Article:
CASSVILLE — As Jim and Deanna Moris of Cassville got older, they often wondered what they’d do in retirement. Jim had worked 35 years at Alliant Energy and Deanna had spent the last 19 years as the associate dean in the School of Engineering at UW-Madison.
Both had spent time in the southwest corner of the state, where Jim had grown up on his parents’ dairy farm. When his mother passed away in 2008, Jim decided to purchase one of two adjoining farms she owned — fulfilling a thought that was always in the back of his mind.
They decided to name it High Voltage Farms, a play on the farm’s location on Power Road, Jim’s work at the electric company and the high-voltage power lines that run through the property.
Deanna had always had an interest in miniature donkeys and Jim had an urge to buy a few cows. They finally came to an agreement: Deanna could have two donkeys if Jim could have two cows.
“It started with the donkeys,” Deanna said, smiling. “And once you start looking for miniature things online, other things pop up. The Lowlines really intrigued me.”
The couple researched and read up on Lowline cattle, learning they were developed from an Australian Angus herd established at the Trangie Research Centre in 1929. The center acquired some of the finest Angus cattle from Canada, Scotland and the U.S., and from these original 42 head of cattle, all Australian Lowline cattle are descended.
In 1974, the Trangie Research Centre decided to evaluate selection of growth rates on herd profitability within this Angus herd. They created three groups for the experiment: “Lowlines,” “Midlines” or “control lines,” and “Highlines.”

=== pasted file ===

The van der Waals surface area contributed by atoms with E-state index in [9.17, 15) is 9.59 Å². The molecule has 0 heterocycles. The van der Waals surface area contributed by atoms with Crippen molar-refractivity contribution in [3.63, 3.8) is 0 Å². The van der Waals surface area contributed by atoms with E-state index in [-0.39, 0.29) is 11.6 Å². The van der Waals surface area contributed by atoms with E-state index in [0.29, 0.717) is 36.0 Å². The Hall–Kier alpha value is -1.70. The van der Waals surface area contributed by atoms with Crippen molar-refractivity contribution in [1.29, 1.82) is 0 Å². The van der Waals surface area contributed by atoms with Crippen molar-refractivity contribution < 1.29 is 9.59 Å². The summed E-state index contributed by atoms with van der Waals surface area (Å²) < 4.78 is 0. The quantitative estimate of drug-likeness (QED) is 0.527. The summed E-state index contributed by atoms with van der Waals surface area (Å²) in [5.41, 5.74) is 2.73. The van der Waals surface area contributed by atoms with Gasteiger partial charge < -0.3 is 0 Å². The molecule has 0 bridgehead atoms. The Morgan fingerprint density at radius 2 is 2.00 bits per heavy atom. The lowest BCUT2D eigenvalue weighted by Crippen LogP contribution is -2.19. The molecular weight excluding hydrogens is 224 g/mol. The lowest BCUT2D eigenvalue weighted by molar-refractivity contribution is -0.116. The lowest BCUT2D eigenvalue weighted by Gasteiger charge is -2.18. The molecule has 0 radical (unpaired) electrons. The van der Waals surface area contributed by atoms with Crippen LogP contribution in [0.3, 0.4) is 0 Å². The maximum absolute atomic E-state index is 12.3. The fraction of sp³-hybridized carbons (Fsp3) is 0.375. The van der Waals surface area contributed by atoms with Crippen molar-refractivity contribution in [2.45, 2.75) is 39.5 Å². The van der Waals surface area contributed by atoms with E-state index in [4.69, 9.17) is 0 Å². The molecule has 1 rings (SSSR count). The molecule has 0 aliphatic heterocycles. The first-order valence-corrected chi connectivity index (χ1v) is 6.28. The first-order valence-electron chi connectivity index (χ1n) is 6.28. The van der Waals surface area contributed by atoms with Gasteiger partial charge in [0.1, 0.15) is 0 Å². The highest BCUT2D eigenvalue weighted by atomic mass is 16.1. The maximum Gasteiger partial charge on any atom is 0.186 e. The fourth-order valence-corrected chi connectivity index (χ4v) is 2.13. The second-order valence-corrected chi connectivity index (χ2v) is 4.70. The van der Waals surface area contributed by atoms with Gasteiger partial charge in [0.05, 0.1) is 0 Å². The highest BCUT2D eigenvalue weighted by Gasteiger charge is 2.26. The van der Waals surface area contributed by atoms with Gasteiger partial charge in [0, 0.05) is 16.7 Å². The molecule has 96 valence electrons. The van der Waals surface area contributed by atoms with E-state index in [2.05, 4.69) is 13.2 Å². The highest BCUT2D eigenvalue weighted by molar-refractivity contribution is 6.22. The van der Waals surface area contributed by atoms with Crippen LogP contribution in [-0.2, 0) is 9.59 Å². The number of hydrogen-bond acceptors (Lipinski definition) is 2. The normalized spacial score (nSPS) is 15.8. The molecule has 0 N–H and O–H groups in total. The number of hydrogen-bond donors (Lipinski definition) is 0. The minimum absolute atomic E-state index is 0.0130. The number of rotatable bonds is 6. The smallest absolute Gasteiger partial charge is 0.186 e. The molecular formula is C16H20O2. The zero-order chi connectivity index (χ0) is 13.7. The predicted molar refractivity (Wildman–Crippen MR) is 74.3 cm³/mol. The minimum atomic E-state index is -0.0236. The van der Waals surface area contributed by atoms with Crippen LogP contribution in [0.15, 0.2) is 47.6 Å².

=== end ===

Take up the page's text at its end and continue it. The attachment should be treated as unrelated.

After 15 years of selective breeding, they found that Lowlines were 30 percent smaller than the Highlines and the middle control group. Lowlines were found to not only be smaller, but more efficient, high-quality meat producers. They were also quite docile animals.
“When we started researching, we were really intrigued by these characteristics,” Deanna said.
While the research center had no intent in doing so, they had created a new breed of cattle.
In the early 1990s, the Lowline experiment came to an end and two auctions were held to disperse the herd. Twenty-nine bulls, 74 heifers and 51 cows were sold, with the majority of them going to Canada. The first Lowlines came into the U.S. in 1996.
A recent “controversy” with Lowlines included a push to change the name of the breed, Deanna said. The name change was successful last year, with the breed name changed to American Aberdeen.
“I think it reflects a change in agriculture,” Deanna said.
Jim believes another change in agriculture can be attributed to success they’ve had selling their Lowline Angus meat. More and more consumers want to know where their food is coming from and more and more consumers are interested in the smaller portions derived from Lowline cattle.
Many of their meat customers are people they know and others that have heard about them through word of mouth.